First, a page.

Mutlar the sole topic of conversation during tea. Carrie almost as full
of it as Lupin. Lupin informs me, to my disgust, that he has been
persuaded to take part in the forthcoming performance of the “Holloway
Comedians.” He says he is to play Bob Britches in the farce, Gone to my
Uncle’s; Frank Mutlar is going to play old Musty. I told Lupin pretty
plainly I was not in the least degree interested in the matter, and
totally disapproved of amateur theatricals. Gowing came in the evening.
NOVEMBER 11. Returned home to find the house in a most disgraceful
uproar, Carrie, who appeared very frightened, was standing outside her
bedroom, while Sarah was excited and crying. Mrs. Birrell (the
charwoman), who had evidently been drinking, was shouting at the top of
her voice that she was “no thief, that she was a respectable woman, who
had to work hard for her living, and she would smack anyone’s face who
put lies into her mouth.” Lupin, whose back was towards me, did not hear
me come in. He was standing between the two women, and, I regret to say,
in his endeavour to act as peacemaker, he made use of rather strong
language in the presence of his mother; and I was just in time to hear
him say: “And all this fuss about the loss of a few pages from a rotten
diary that wouldn’t fetch three-halfpence a pound!” I said, quietly:
“Pardon me, Lupin, that is a matter of opinion; and as I am master of
this house, perhaps you will allow me to take the reins.”
I ascertained that the cause of the row was, that Sarah had accused Mrs.
Birrell of tearing the pages out of my diary to wrap up some kitchen fat
and leavings which she had taken out of the house last week. Mrs.
Birrell had slapped Sarah’s face, and said she had taken nothing out of
the place, as there was “never no leavings to take.” I ordered Sarah
back to her work, and requested Mrs. Birrell to go home. When I entered
the parlour Lupin was kicking his legs in the air, and roaring with
NOVEMBER 12, Sunday. Coming home from church Carrie and I met Lupin,
Daisy Mutlar, and her brother. Daisy was introduced to us, and we walked
home together, Carrie walking on with Miss Mutlar. We asked them in for
a few minutes, and I had a good look at my future daughter-in-law. My
heart quite sank. She is a big young woman, and I should think at least
eight years older than Lupin. I did not even think her good-looking.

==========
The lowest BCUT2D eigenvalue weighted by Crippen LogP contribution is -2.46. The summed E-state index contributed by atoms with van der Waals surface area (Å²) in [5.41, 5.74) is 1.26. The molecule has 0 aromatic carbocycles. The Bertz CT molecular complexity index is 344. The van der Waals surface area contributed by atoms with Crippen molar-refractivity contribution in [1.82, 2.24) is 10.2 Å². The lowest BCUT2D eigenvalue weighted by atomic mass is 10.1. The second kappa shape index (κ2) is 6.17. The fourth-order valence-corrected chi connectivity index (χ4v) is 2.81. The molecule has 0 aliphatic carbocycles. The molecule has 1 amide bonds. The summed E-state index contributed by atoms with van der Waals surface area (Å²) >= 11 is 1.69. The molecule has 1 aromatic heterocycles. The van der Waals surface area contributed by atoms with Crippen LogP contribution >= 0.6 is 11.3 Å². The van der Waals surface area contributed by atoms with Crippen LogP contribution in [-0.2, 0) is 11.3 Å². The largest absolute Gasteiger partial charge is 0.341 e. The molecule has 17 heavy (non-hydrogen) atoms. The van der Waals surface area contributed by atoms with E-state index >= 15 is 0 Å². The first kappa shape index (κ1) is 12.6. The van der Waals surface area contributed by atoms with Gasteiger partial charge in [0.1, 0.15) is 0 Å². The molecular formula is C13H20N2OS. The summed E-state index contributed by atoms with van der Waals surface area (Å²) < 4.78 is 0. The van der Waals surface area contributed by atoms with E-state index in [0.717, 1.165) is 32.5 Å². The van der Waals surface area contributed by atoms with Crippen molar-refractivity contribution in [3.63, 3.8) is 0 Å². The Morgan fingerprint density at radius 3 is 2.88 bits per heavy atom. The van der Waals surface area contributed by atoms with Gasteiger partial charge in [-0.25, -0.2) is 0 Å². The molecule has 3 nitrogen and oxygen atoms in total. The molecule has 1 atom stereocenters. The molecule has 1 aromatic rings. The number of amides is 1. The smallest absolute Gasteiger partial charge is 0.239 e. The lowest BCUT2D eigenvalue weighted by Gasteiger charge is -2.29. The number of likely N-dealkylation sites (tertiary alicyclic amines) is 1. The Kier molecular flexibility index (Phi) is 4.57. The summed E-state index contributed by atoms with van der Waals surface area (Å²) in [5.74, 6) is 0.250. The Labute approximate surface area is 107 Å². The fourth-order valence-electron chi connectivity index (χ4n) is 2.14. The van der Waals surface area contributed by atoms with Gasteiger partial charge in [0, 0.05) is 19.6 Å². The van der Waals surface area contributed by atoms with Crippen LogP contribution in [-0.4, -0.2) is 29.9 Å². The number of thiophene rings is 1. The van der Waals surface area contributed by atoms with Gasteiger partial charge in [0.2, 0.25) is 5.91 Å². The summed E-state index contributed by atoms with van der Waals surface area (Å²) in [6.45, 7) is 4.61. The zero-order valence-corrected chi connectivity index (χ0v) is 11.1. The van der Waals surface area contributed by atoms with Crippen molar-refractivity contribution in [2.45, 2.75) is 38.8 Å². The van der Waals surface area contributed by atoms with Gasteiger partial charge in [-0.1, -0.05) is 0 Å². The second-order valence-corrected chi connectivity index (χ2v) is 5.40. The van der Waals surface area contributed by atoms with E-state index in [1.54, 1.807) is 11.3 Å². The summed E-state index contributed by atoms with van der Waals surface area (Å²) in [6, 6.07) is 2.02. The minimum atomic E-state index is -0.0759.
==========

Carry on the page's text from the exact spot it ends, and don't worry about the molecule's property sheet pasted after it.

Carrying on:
Carrie asked her if she could come in on Wednesday next with her brother
to meet a few friends. She replied that she would only be too pleased.
NOVEMBER 13. Carrie sent out invitations to Gowing, the Cummings, to Mr.
and Mrs. James (of Sutton), and Mr. Stillbrook. I wrote a note to Mr.
Franching, of Peckham. Carrie said we may as well make it a nice affair,
and why not ask our principal, Mr. Perkupp? I said I feared we were not
quite grand enough for him. Carrie said there was “no offence in asking
him.” I said: “Certainly not,” and I wrote him a letter. Carrie
confessed she was a little disappointed with Daisy Mutlar’s appearance,
but thought she seemed a nice girl.
NOVEMBER 14. Everybody so far has accepted for our quite grand little
party for to-morrow. Mr. Perkupp, in a nice letter which I shall keep,
wrote that he was dining in Kensington, but if he could get away, he
would come up to Holloway for an hour. Carrie was busy all day, making
little cakes and open jam puffs and jellies. She said she felt quite
nervous about her responsibilities to-morrow evening. We decided to have
some light things on the table, such as sandwiches, cold chicken and ham,
and some sweets, and on the sideboard a nice piece of cold beef and a
Paysandu tongue—for the more hungry ones to peg into if they liked.
Gowing called to know if he was to put on “swallow-tails” to-morrow.
Carrie said he had better dress, especially as Mr. Franching was coming,
and there was a possibility of Mr. Perkupp also putting in an appearance.
Gowing said: “Oh, I only wanted to know, for I have not worn my
dress-coat for some time, and I must send it to have the creases pressed
After Gowing left, Lupin came in, and in his anxiety to please Daisy
Mutlar, carped at and criticised the arrangements, and, in fact,
disapproved of everything, including our having asked our old friend
Cummings, who, he said, would look in evening-dress like a green-grocer
engaged to wait, and who must not be surprised if Daisy took him for one.
I fairly lost my temper, and said: “Lupin, allow me to tell you Miss
Daisy Mutlar is not the Queen of England. I gave you credit for more
wisdom than to allow yourself to be inveigled into an engagement with a
woman considerably older than yourself. I advise you to think of earning
your living before entangling yourself with a wife whom you will have to
support, and, in all probability, her brother also, who appeared to be
nothing but a loafer.”
Instead of receiving this advice in a sensible manner, Lupin jumped up
and said: “If you insult the lady I am engaged to, you insult me. I will
leave the house and never darken your doors again.”
He went out of the house, slamming the hall-door. But it was all right.
He came back to supper, and we played Bézique till nearly twelve o’clock.